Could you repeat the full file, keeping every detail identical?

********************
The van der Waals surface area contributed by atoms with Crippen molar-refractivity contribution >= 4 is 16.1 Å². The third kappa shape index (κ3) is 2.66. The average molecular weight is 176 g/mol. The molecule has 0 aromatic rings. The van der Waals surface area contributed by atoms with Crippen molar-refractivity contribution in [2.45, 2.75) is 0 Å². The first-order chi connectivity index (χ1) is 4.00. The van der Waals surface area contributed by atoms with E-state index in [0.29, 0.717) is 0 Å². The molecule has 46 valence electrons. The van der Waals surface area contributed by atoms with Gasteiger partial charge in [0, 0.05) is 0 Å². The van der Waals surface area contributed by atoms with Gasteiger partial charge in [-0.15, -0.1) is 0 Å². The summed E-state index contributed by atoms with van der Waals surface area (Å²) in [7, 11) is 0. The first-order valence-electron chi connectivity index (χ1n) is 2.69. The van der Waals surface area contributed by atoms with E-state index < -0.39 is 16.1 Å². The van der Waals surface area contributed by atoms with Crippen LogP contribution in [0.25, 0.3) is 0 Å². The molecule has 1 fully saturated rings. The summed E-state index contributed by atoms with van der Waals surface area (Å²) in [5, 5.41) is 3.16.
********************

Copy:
The van der Waals surface area contributed by atoms with Crippen molar-refractivity contribution >= 4 is 16.1 Å². The third kappa shape index (κ3) is 2.66. The average molecular weight is 176 g/mol. The molecule has 0 aromatic rings. The van der Waals surface area contributed by atoms with Crippen molar-refractivity contribution in [2.45, 2.75) is 0 Å². The first-order chi connectivity index (χ1) is 4.00. The van der Waals surface area contributed by atoms with E-state index in [0.29, 0.717) is 0 Å². The molecule has 46 valence electrons. The van der Waals surface area contributed by atoms with Gasteiger partial charge in [0, 0.05) is 0 Å². The van der Waals surface area contributed by atoms with Gasteiger partial charge in [-0.15, -0.1) is 0 Å². The summed E-state index contributed by atoms with van der Waals surface area (Å²) in [7, 11) is 0. The first-order valence-electron chi connectivity index (χ1n) is 2.69. The van der Waals surface area contributed by atoms with E-state index < -0.39 is 16.1 Å². The van der Waals surface area contributed by atoms with Crippen LogP contribution in [0.25, 0.3) is 0 Å². The molecule has 1 fully saturated rings. The summed E-state index contributed by atoms with van der Waals surface area (Å²) in [5, 5.41) is 3.16.